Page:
Solved

Ping time stamp

Posted on 2002-03-12
6
6,243 Views
Last Modified: 2012-05-04
Hi

I am running the line Ping <Address> -t > Pingtest.txt from the command line of a WIN NT Server and I want to be able to add a Time stamp to each ping so I can look in the  log at a specified time and see what the ping was.

0
Comment
Question by:Richard_Eustace
6 Comments
 
LVL 3

Expert Comment

by:defore
ID: 6856261
ping 4.2.2.2 -t -s 4 > ping.txt

Thanks
Steven
0
 
LVL 1

Author Comment

by:Richard_Eustace
ID: 6856275
I tried

ping greenmile -t -s 4 > ping.txt

and got

Pinging greenmile.Kainos.com [10.0.4.139] with 32 bytes of data:

Reply from 10.0.4.139: bytes=32 time<10ms TTL=128

    Timestamp: 10.0.4.139 : 3406857986

Reply from 10.0.4.139: bytes=32 time<10ms TTL=128

    Timestamp: 10.0.4.139 : 3038021378


The number does not look like a time, I would lihe a time stamp like 12/03/2002 12:30:33
0
 

Accepted Solution

by:
JimmyPop earned 50 total points
ID: 6862423
Are you trying to get the date stamp on each ping reply?  I know NT has command line utils called 'date' and 'time' that will spit out the current date/time.  With the /t parameter (on either commandline util) you are not prompted for into.  With some crafty batch file work you could periodically record the time/date using this.
0
Netscaler Common Configuration How To guides

If you use NetScaler you will want to see these guides. The NetScaler How To Guides show administrators how to get NetScaler up and configured by providing instructions for common scenarios and some not so common ones.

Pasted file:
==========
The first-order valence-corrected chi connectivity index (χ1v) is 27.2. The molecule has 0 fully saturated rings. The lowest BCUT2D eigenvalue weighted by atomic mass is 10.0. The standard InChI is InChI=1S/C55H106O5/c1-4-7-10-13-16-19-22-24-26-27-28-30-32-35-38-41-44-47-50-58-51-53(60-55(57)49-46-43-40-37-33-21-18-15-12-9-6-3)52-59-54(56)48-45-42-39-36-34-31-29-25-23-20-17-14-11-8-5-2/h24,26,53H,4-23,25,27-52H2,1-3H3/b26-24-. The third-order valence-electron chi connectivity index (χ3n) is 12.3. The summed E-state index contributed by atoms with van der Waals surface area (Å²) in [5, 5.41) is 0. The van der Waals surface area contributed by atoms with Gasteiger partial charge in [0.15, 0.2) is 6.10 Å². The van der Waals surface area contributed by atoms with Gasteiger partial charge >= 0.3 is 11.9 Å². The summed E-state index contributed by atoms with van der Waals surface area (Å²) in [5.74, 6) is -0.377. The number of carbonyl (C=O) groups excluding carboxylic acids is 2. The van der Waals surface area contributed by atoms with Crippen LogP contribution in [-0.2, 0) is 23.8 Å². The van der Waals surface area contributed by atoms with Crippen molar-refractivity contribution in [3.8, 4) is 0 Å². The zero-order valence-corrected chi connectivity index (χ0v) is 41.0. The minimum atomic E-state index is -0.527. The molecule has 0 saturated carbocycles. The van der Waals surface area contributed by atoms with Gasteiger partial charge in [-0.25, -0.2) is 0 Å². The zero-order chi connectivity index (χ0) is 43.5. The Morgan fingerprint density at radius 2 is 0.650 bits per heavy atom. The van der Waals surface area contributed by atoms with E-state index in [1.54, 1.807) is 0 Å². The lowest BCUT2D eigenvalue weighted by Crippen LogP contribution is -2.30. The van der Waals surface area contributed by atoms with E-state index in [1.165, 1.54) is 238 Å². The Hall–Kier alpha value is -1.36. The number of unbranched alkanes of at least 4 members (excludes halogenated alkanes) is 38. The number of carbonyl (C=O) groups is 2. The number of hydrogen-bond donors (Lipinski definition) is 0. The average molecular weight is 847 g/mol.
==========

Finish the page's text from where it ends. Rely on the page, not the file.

LVL 3

Expert Comment

by:CyberStretch
ID: 6865939
The timestamp you see, ie 3406857986, is in Universal Time; basically the way Unix determines time. To my knowledge, there is no switch available to the ping command that would convert it into "human readable" format.

Perhaps your best bet is to use:
date [enter] (displays current date)
time [enter] (displays current time)
ping greenmile -t (if you want a continuous ping)
time [enter] (displays current time)

Ping is basically used for measuring host response in milliseconds (1/1000 of a second). It would be impossible to timestamp anything that takes less that 1000ms since that would equate to less that 1 second; which is the maximum accuracy supported by system clocks. You would need something more accurate that would produce something like the following: 03/14/02 03:14:52.189, displaying the fractions of a second.
0
 
LVL 3

Expert Comment

by:CyberStretch
ID: 6866007
You may be interested in a utility such as Ping Plotter (http://www.pingplotter.com) to get the details you require.
0
 

Expert Comment

by:Gangavaram
ID: 21472912
I Would need  perl script for Ping with Date and time stamp
0

Featured Post

Microsoft Certification Exam 74-409

Veeam® is happy to provide the Microsoft community with a study guide prepared by MVP and MCT, Orin Thomas. This guide will take you through each of the exam objectives, helping you to prepare for and pass the examination.

Question has a verified solution.

If you are experiencing a similar issue, please ask a related question

Suggested Solutions

Title # Comments Views Activity
Application timeout question 2 47
Unmanaged Switches for Optimized Network Speeds 7 50
not able to to ping server on a switch 1 33
Cisco Edge Routers for BGP 6 49
Join Greg Farro and Ethan Banks from Packet Pushers (http://packetpushers.net/podcast/podcasts/pq-show-93-smart-network-monitoring-paessler-sponsored/) and Greg Ross from Paessler (https://www.paessler.com/prtg) for a discussion about smart network …
If you're not part of the solution, you're part of the problem.   Tips on how to secure IoT devices, even the dumbest ones, so they can't be used as part of a DDoS botnet.  Use PRTG Network Monitor as one of the building blocks, to detect unusual…
Get a first impression of how PRTG looks and learn how it works.   This video is a short introduction to PRTG, as an initial overview or as a quick start for new PRTG users.
Here's a very brief overview of the methods PRTG Network Monitor (https://www.paessler.com/prtg) offers for monitoring bandwidth, to help you decide which methods you´d like to investigate in more detail.  The methods are covered in more detail in o…

861 members asked questions and received personalized solutions in the past 7 days.

Join the community of 500,000 technology professionals and ask your questions.

Join & Ask a Question